Consumer Brands in the Age of the Consumer



No doubt about it: Consumerism drives much of the U.S. economy and exerts a major influence on our culture.

And marketing is key to directing and responding to consumers’ brand awareness and preferences.

ACG explored the subject with a presentation called “Consumer Brands in the Age of the Consumer” at its monthly breakfast meeting June 9.

The event’s panel and moderator comprised:

  • Thalia Cherry, founder and CEO of Cherry Co., a provider of sports-related apparel licensed from college and professional sports teams
  • Keith Bradley, co-owner of Made in KC, a marketplace for locally made products
  • Aaron Zack, CEO of Sunlighten, a provider of infrared saunas and accessories
  • Allison Berey, CEO of corporate growth consultant M:Calibrate, moderated the discussion.

Berey opened the presentation with the questions: Why did you start your business? What motivated and inspired you? What expectation did you have for your business? How has it played out?

Cherry was a college athlete in multiple sports. She found few offerings for women around sports and fashion, “and I wanted something that united them.” She also saw that few women were involved in the business of combining sports and fashion. She founded her company in Kansas City in 2012.

Bradley started Made in KC in 2015 “to provide local Kansas City artists and makers a platform to reach customers in Overland Park,” according to the company’s website. He said at the event that he had wanted “to celebrate being local as a positive” and called Made in KC “an artist-driven” company.

He later opened stores at Village at Briarcliff in Kansas City North, Corinth Square in Prairie Village and the Crossroads in Kansas City. He also opened Made in KC Café locations in downtown Kansas City and on the Country Club Plaza.

He formed partnerships with HMK on the Plaza and at Hallmark in Crown Center. He opened the Made in KC Marketplace on the Plaza to showcase individual vendors in personally designed spaces. Made in KC now features work from more than 300 local artists, designers and makers at 18 Kansas City-area locations.

Zack was working at a corporate job in the pharmaceutical industry more than 20 years ago, always “trying to be innovative.” His brother-in-law was suffering from chronic fatigue, mercury poisoning and a spinal injury, according to the company’s website. He found relief through infrared light, recommended by his dentist.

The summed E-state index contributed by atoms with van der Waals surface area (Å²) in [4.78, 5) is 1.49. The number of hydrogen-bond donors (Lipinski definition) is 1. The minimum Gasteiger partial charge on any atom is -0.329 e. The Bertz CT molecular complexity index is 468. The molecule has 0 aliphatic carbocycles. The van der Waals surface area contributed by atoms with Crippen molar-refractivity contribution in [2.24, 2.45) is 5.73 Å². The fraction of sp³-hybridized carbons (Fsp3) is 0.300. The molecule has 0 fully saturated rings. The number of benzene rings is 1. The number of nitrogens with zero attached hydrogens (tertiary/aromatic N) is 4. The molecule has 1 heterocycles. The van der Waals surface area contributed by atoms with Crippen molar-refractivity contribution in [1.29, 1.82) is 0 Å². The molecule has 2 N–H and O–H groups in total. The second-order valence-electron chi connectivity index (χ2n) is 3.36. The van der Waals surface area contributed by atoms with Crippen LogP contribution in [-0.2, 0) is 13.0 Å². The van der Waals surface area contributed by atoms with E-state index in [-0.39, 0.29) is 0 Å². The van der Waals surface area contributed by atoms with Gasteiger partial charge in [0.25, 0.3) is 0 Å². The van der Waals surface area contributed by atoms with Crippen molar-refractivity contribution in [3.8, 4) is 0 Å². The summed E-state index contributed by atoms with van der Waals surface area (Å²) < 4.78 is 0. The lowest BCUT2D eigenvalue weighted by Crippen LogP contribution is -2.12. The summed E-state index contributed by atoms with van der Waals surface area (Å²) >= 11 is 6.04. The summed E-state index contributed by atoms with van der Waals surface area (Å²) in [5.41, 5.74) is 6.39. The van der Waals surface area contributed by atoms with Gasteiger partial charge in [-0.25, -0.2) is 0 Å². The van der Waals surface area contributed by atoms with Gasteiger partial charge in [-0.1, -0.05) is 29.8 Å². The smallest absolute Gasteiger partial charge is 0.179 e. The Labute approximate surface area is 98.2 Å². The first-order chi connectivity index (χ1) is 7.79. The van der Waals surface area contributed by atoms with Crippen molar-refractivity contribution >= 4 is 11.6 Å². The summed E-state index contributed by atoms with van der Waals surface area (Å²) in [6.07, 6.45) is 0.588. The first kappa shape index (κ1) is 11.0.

This experience led him to start Sunlighten. Zack and his wife, Connie, joined the company.

Berey asked the panelists about “the role that marketing plays in your brain” and the strategic nature of marketing.

Bradley tried traditional marketing in newspapers, magazines and on the radio. But “social media presence is what works for us.” Customers told the company it “cannot say the word ‘local’ enough.”

Cherry said she has to segment her company’s marketing. “Our marketing probably has had the most return because we’re a woman-owned business,” she said.

Zack said businesses “can have the best message,” but if they don’t push product differentiation in their marketing, “it’s hard.” Product innovation also is key. Companies must have the best customer service and sales teams, but “marketing needs to be a true leader to bring everyone together.”

Strength and awareness of brands are also keys to marketing success, the panelists agreed. In the 1970s and 1980s, advertising delivered 500 to 1,500 brand impressions a day to consumers, Berey said. That has grown to between 8,000 and 10,000 brand impressions a day. Consumers are inundated with brand impressions.

Cherry responded with a sports analogy to emphasize the need to commit to your brand to reach your target markets.

“If you’re a track star, you never look left or right, because you’ll lose seconds,” she said. “Stay true to your brand and continue in that fashion.”